C.A. Hamberger, G. Hammer, G. Norien, et al., Transantrosphenoidal hypophysectomy, Arch. Otolaryngol. 74:2–8, 1961.PubMedCrossRefGoogle Scholar
  31. 31.
    W.H. Renn, and A.L. Rhoton, Jr., Microsurgical anatomy of the sellar region, J. Neurosurg. 43:288–298, 1975.PubMedCrossRefGoogle Scholar
  32. 32.
    G. Hammer and C. Radberg, The sphenoidal sinus: An anatomical and roentgenologic study with reference to transsphenoidal hypophysectomy, Acta Radiol 56:401–422, 1961.PubMedCrossRefGoogle Scholar
  33. 33.
    J. Kinnman, Surgical aspects of the anatomy of the sphenoidal sinuses and the sella turcica, J. Anat. 124(3):541–553, 1977.PubMedGoogle Scholar
  34. 34.
    R.M. Bergland, B.S. Ray, and M. Torack, Anatomical variations in the pituitary gland and adjacent structures in 225 human autopsy cases, J. Neurosurg. 28:93–99, 1968.PubMedCrossRefGoogle Scholar
  35. 35.
    E.R. Laws, J.C. Trautman, and R.W. Hollenhorst, Transsphenoidal decompression of the optic nerve and chiasm: Visual results in 62 patients, J. Neurosurg. 46:717–722, 1977.PubMedCrossRefGoogle Scholar
  36. 36.
    K.D. Post, B.J. Biller, L.S. Adelman, M.E. Molitch, S.M. Wolpert, and S. Reichlin, Results of selective transsphenoidal adenomectomy in women with galactorrhea—amenorrhea, J. Am. Med. Assoc. 242(2):158–162.Google Scholar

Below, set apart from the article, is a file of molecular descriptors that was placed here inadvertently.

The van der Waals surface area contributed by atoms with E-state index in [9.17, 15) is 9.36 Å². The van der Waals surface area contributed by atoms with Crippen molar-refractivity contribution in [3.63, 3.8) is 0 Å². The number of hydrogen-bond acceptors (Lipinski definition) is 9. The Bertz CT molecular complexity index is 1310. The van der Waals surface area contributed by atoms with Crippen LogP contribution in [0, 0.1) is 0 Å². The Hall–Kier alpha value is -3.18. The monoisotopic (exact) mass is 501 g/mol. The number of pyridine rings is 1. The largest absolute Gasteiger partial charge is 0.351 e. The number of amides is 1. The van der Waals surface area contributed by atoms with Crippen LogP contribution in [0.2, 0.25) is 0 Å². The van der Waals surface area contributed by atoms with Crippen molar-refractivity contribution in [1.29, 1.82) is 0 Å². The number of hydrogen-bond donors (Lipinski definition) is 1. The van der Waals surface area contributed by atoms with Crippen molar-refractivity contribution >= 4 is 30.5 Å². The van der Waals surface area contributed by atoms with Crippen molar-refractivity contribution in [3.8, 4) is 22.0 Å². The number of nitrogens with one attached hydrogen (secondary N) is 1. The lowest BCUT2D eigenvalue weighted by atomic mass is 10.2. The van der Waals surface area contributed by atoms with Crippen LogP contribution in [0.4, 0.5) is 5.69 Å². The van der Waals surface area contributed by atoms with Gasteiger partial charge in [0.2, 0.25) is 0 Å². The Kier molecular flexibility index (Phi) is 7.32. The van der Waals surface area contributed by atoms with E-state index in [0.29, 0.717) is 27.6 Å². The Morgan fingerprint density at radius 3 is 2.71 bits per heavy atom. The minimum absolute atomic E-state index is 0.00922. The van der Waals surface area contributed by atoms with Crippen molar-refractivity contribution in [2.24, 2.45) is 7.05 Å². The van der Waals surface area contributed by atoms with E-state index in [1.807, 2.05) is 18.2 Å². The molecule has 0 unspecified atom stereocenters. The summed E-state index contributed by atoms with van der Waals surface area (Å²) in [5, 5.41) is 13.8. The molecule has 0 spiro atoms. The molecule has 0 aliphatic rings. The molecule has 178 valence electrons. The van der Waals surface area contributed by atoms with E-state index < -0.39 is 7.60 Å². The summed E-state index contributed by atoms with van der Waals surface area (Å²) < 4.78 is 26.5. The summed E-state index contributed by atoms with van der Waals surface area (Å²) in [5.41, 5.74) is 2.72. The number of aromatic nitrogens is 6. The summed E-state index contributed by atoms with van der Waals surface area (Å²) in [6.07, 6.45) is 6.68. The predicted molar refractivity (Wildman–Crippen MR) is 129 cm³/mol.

37. 37.
    M.O. Thorner, A.S. McNeilly, C. Hagan, and G.M. Besser, Long-term treatment of galactorrhea and hypogonadism with bromocriptine, Br. Med. J. 2:419–422, 1974.PubMedCrossRefGoogle Scholar
  38. 38.
    E. Del Pozo, L. Varga, H. Wyss, G. Tolis, H. Friesen, R. Wenner, L. Vetter, and A. Euttwiler, Clinical and hormonal response to bromocriptine (CB-154) in the galactorrhea syndromes, J. Clin. Endocrinol. Metab. 39:18–26, 1974.PubMedCrossRefGoogle Scholar
  39. 39.
    Editorial, Pituitary tumors and pregnancy, Lancet 1:404, 1976.Google Scholar
  40. 40.
    P.B. Nelson, A.G. Robinson, D.F. Archer, and J.C. Maroon, Symptomatic pituitary tumor enlargement after induced pregnancy, Presented at the American Association of Neurological Surgeons Annual Meeting, New Orleans, Louisiana, April 1978.Google Scholar
  41. 41.
    R.J. Chang, W.R. Keye, Jr., J.R. Young, C.B. Wilson, and R.B. Jaffe, Detection, evaluation, and treatment of pituitary microadenomas in patients with galactorrhea and amenorrhea, Am. J. Obstet. Gynecol. 128:356–4363, 1977.PubMedGoogle Scholar
  42. 42.
    J. Hardy, Transsphenoidal microsurgical treatment of hypersecreting pituitary adenomas, Presented at the American College of Physicians, Neuroendocrine Course, Montreal, Canada, March 1978.Google Scholar
  43. 43.
    G.T. Tindall, C. Scott, C.S. McLanahan, and J.H. Christy, Transsphenoidal microsurgery for pituitary tumors associated with hyperprolactinemia, J. Neurosurg. 48:849–860, 1978.PubMedCrossRefGoogle Scholar
  44. 44.
    W.F. Collins, Jr., Transsphenoidal surgery of pituitary adenomas, in: The Pituitary (M.B. Allen, Jr., and V.B. Mahesh, eds.), pp. 431–442, Academic Press, New York, 1977.Google Scholar
  45. 45.